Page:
“Anchor babies” aren’t a thing: Immigrants don’t use children to gain citizenship

Donald Trump has sparked an earnest debate in the Republican primary over birthright citizenship, the guarantee of citizenship to those born in the United States as stipulated in the first line of the 14th Amendment to the Constitution. But Trump has sparked an even more earnest debate over the use of the racist term, “anchor babies,” which calls to mind the specter of pregnant women crossing the border for the purpose of having a child with American citizenship, “anchoring” the family in the country despite having crossed the border illegally.

As strange as this idea is, a significant number of conservative politicians and commentators believe that undocumented immigrants are crossing our borders, before or while they’re pregnant, in order to cement their citizenship status in the United States. Even Republican candidates who don’t support ending birthright citizenship, like Marco Rubio, still say this is a major problem.

But here’s the thing: Using a child to fast-track your own citizenship is a tedious and time consuming plan, one that can take decades to carry out and produces almost no immediate outcome (nor guarantee) for the parents. From the Washington Post (emphasis added):

No Person is Illegal, via miguelb / Flickr

No Person is Illegal, via miguelb / Flickr

For illegal immigrant parents, being the parent of a U.S. citizen child almost never forms the core of a successful defense in an immigration court. In short, if the undocumented parent of a U.S.-born child is caught in the United States, he or she legally faces the very same risk of deportation as any other immigrant.

The only thing that a so-called anchor baby can do to assist either of their undocumented parents involves such a long game that it’s not a practical immigration strategy, said Greg Chen, an immigration law expert and director of The American Immigration Lawyers Association, a trade group that also advocates for immigrant-friendly reforms. That long game is this: If and when a U.S. citizen reaches the age of 21, he or she can then apply for a parent to obtain a visa and green card and eventually enter the United States legally.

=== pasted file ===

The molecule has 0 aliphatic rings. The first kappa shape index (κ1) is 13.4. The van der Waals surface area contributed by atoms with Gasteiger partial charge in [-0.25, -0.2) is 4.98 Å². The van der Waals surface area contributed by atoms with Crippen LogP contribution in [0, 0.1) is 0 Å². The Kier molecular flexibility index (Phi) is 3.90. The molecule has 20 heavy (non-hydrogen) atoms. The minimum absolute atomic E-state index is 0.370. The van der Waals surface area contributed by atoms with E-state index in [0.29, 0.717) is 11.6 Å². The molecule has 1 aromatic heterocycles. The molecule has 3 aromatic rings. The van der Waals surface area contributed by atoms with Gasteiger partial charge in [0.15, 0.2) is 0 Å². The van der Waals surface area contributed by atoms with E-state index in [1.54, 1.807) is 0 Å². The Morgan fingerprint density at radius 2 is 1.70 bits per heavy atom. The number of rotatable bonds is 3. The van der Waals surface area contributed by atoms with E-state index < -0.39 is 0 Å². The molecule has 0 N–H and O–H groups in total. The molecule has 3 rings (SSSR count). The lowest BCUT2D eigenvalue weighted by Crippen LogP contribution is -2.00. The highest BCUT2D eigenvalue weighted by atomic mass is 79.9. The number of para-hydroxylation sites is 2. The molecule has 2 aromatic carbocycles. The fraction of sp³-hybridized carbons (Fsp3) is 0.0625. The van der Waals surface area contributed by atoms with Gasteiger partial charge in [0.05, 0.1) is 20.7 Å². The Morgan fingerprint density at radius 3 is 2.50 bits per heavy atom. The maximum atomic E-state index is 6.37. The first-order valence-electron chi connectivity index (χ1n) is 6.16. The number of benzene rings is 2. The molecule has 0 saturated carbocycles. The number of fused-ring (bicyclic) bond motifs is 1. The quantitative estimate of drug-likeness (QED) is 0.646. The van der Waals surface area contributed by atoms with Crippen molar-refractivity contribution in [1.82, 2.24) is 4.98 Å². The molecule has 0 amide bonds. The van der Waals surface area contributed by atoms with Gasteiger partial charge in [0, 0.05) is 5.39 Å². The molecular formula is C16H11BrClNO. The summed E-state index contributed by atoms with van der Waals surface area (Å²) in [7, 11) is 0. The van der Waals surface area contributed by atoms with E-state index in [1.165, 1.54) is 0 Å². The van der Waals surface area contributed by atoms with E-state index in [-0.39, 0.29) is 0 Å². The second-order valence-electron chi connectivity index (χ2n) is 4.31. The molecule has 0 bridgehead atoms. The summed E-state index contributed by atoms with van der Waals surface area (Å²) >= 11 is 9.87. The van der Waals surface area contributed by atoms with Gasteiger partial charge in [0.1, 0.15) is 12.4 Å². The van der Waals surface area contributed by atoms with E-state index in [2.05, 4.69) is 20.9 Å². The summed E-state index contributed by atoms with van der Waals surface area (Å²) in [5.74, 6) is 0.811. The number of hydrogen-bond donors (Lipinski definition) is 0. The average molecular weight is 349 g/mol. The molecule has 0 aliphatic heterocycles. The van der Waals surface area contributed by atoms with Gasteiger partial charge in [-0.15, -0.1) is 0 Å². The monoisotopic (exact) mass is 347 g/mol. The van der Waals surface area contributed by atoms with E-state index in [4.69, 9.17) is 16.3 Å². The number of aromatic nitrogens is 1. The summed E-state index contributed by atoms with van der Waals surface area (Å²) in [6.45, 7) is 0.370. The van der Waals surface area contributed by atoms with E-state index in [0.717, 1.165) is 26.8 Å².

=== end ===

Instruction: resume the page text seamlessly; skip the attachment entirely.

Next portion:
So while it’s true that around 300,000 children are born in the U.S. each year to at least one parent that is an undocumented immigrant, that has almost nothing to do with strategic manipulation of the Constitution. It has everything to do with the fact that people have kids. These children are, by and large, conceived after their parents enter the country, not the other way around.

And those children aren’t shields for their parents. In 2013, the United States deported over 72,000 people who said they had American-born children. While President Obama’s recent executive actions have eased deportations of parents whose children were born in the country, the move only allows deferred action under very limited circumstances — it isn’t nearly enough of a change in policy to spur a wave of pregnant women streaming over the border “in droves,” as nativist alarmists claim.

The threat of deportation renders this type of “strategy” useless. Children of immigrants will retain citizenship rights, but his or her family will be deported if found here illegally, and won’t be permitted to return for decades. And any family caught trying to do this now won’t be granted any leniency under the rules created by the Obama administration. The entire issue is a red herring, meant to turn Republicans’ fear of immigrants up to eleven.

Chris Walker has been a political writer for more than ten years, contributing freelance opinion pieces to several online publications as well as managing his own blog, Political Heat, for more than six years. With a B.A. in Political Science and Journalism, Chris tries to bring a unique angle to every article he produces, including Millennial perspectives on the issues he's covering. Chris resides in Madison, Wisconsin, and proudly owns both a cheesehead and stock in the Green Bay Packers.

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